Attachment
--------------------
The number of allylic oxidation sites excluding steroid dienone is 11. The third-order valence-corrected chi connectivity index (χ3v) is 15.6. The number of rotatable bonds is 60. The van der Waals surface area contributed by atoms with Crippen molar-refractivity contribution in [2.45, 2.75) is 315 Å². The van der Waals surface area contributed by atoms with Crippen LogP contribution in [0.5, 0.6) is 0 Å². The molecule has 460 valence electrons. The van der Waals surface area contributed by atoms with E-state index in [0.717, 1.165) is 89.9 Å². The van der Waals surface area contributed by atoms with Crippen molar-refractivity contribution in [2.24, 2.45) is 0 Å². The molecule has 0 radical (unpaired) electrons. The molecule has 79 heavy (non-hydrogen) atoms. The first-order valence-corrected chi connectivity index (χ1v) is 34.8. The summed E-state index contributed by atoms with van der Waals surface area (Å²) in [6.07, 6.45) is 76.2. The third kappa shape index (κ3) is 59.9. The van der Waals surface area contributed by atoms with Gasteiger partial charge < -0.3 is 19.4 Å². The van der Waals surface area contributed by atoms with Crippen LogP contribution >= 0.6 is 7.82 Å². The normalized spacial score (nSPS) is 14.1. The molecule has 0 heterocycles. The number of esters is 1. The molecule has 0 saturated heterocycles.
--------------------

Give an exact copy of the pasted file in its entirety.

The number of allylic oxidation sites excluding steroid dienone is 11. The third-order valence-corrected chi connectivity index (χ3v) is 15.6. The number of rotatable bonds is 60. The van der Waals surface area contributed by atoms with Crippen molar-refractivity contribution in [2.45, 2.75) is 315 Å². The van der Waals surface area contributed by atoms with Crippen LogP contribution in [0.5, 0.6) is 0 Å². The molecule has 460 valence electrons. The van der Waals surface area contributed by atoms with E-state index in [0.717, 1.165) is 89.9 Å². The van der Waals surface area contributed by atoms with Crippen molar-refractivity contribution in [2.24, 2.45) is 0 Å². The molecule has 0 radical (unpaired) electrons. The molecule has 79 heavy (non-hydrogen) atoms. The first-order valence-corrected chi connectivity index (χ1v) is 34.8. The summed E-state index contributed by atoms with van der Waals surface area (Å²) in [6.07, 6.45) is 76.2. The third kappa shape index (κ3) is 59.9. The van der Waals surface area contributed by atoms with Gasteiger partial charge < -0.3 is 19.4 Å². The van der Waals surface area contributed by atoms with Crippen LogP contribution >= 0.6 is 7.82 Å². The normalized spacial score (nSPS) is 14.1. The molecule has 0 heterocycles. The number of esters is 1. The molecule has 0 saturated heterocycles.